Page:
I did a lot of talking to certain individuals in the months that followed and it was those talks which caused me to make the final cut. Four months after Aunt Anita’s death, I was attending Mass at my parish in Bellmawr.

How that came about amazes me today. It all began with a bottle of wine I could not open. Some friends of mine gave a bottle of wine as a gift and I kept it in my refrigerator; awaiting New Year’s Eve when I would open it. Unfortunately I didn’t know how to properly store wine bottles. I kept the bottle upright instead of on its side. When New Year’s Eve arrived and I went to open the bottle, the cork had slid down the bottle and could not be reached by the corkscrew. I was so enraged and incensed and upset by this that I had to throw the bottle away. This may sound crazy but I cried myself to sleep that night. It was one of the worst New Year’s Eves of my entire life.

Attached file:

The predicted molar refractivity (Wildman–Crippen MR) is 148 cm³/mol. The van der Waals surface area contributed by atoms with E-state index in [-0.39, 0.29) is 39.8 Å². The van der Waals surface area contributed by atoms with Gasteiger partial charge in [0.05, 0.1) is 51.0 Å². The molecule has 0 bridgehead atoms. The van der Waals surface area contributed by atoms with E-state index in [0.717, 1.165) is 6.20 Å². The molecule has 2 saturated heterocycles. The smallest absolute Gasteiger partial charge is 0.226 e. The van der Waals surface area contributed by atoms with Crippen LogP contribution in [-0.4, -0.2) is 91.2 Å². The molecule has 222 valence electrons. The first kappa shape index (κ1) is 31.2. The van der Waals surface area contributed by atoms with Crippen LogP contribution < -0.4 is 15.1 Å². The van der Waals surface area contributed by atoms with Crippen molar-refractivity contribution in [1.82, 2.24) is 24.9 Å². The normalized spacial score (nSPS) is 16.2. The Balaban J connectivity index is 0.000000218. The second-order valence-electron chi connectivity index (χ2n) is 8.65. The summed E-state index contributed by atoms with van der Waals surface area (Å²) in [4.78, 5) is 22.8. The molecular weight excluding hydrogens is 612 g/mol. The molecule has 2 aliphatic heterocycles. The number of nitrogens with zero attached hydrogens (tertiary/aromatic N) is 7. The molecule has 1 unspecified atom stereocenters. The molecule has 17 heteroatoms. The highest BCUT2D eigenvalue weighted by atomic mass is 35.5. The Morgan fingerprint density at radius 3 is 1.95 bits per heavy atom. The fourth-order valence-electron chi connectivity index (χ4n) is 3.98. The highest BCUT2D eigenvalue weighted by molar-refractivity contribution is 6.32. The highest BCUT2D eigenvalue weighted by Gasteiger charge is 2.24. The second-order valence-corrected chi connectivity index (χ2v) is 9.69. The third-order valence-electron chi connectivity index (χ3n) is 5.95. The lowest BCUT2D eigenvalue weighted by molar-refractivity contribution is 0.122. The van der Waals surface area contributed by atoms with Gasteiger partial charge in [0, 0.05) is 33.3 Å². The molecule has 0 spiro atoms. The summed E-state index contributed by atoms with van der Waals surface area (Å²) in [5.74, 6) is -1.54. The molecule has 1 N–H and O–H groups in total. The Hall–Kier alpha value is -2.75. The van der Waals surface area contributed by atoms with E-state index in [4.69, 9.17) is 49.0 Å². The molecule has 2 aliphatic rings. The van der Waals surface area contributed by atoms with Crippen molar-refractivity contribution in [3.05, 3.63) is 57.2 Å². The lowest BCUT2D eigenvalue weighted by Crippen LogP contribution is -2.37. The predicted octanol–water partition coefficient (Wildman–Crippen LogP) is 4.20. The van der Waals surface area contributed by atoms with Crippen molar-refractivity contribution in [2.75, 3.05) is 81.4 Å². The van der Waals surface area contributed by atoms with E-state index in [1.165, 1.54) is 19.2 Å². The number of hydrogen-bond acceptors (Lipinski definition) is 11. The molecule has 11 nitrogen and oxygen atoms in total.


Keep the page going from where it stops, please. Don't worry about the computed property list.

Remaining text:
I didn’t have a drinking problem, far from it. At the time I felt that my failure to open that wine bottle stood as a symbol of all the failures in my life. Now I know that most of the “failures” I thought were mine were not mine at all. It was the fault of others as well; my “family” most of all. Some of my failures were brought about because I trusted my “family” and my “family” abused that trust. That’s not failure. That is betrayal and it was that climate of betrayal which would later culminate in my own divorce from my “family”.

I realize that now but I didn’t back then.